Book of Shadows

Title: Book of Shadows
Author: M. Verano
Series: Dairy of a Haunting
Recommended for: 7th grade & up
Pages: 288
Call Number/Link:  Teen Fiction Verano

Synopsis: All Melanie wants is a blank book to keep a journal of her private thoughts. One day while browsing in a used bookshop, she finds the perfect blank book—smooth black leather with strange symbols in gold embossing. But once she gets home, Melanie finds herself too intimidated by the heavy vellum pages to write her trivial thoughts on them. Her Wiccan friend Lara tells her it’s better suited to be a magical spell book, called The Book of Shadows.

Melanie doesn’t know much about that stuff, but Lara, her boyfriend Caleb, and his friend Lucas, get her started by writing their own made up spells inside the book’s tempting pages. What they didn’t expect was a new spell showing up inside the book—and in handwriting none of them recognize.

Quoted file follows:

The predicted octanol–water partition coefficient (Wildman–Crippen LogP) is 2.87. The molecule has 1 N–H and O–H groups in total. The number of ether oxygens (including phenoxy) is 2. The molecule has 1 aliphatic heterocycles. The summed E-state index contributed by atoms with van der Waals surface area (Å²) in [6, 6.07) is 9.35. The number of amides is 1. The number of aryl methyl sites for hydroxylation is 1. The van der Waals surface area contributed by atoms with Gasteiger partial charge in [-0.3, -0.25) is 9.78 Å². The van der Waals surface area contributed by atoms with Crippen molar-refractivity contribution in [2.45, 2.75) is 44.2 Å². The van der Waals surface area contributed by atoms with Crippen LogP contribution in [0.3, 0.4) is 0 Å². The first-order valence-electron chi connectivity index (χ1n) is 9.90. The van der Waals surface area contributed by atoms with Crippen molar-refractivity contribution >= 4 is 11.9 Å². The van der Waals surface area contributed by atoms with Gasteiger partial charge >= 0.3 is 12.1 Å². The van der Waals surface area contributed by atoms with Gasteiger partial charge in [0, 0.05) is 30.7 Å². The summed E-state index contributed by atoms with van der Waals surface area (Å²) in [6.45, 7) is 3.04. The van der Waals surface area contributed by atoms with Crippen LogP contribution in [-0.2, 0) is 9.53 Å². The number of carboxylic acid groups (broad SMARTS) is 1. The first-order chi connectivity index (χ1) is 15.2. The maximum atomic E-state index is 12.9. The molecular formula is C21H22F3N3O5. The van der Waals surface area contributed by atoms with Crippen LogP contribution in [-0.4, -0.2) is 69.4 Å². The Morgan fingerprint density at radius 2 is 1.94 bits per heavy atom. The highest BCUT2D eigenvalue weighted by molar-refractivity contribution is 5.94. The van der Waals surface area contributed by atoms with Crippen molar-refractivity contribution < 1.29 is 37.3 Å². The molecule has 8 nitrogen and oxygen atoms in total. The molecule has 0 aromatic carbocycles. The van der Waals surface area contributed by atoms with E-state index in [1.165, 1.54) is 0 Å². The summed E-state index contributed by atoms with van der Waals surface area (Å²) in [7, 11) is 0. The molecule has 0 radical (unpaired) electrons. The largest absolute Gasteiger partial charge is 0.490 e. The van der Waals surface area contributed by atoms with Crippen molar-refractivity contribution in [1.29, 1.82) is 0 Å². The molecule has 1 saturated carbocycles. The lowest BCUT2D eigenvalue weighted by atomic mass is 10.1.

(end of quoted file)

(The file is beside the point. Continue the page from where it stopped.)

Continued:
Soon they discover that the spells suggested by The Book of Shadows itself do work—but not without wreaking havoc on the lives of the four teenagers.

Review: Normally, I love this series. It’s usually this weird supernatural mix with “it’s it real or not” type vibe. This one sadly fell flat, but I’m not quite sure why. It still had a very solid supernatural feel with the black magic, but it lacked the “keeping you guessing” element. Also, I’m not sure the “diary” format really worked this time. The past two books really only dealt with one main character/one person experiencing the supernatural, but this one really has four. It generally worked okay, but did feel as if something was missing. Overall, it was a middle of the road read. I didn’t hate it, but I didn’t love it either.

 
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Posted by on September 24, 2017 in Horror, Teen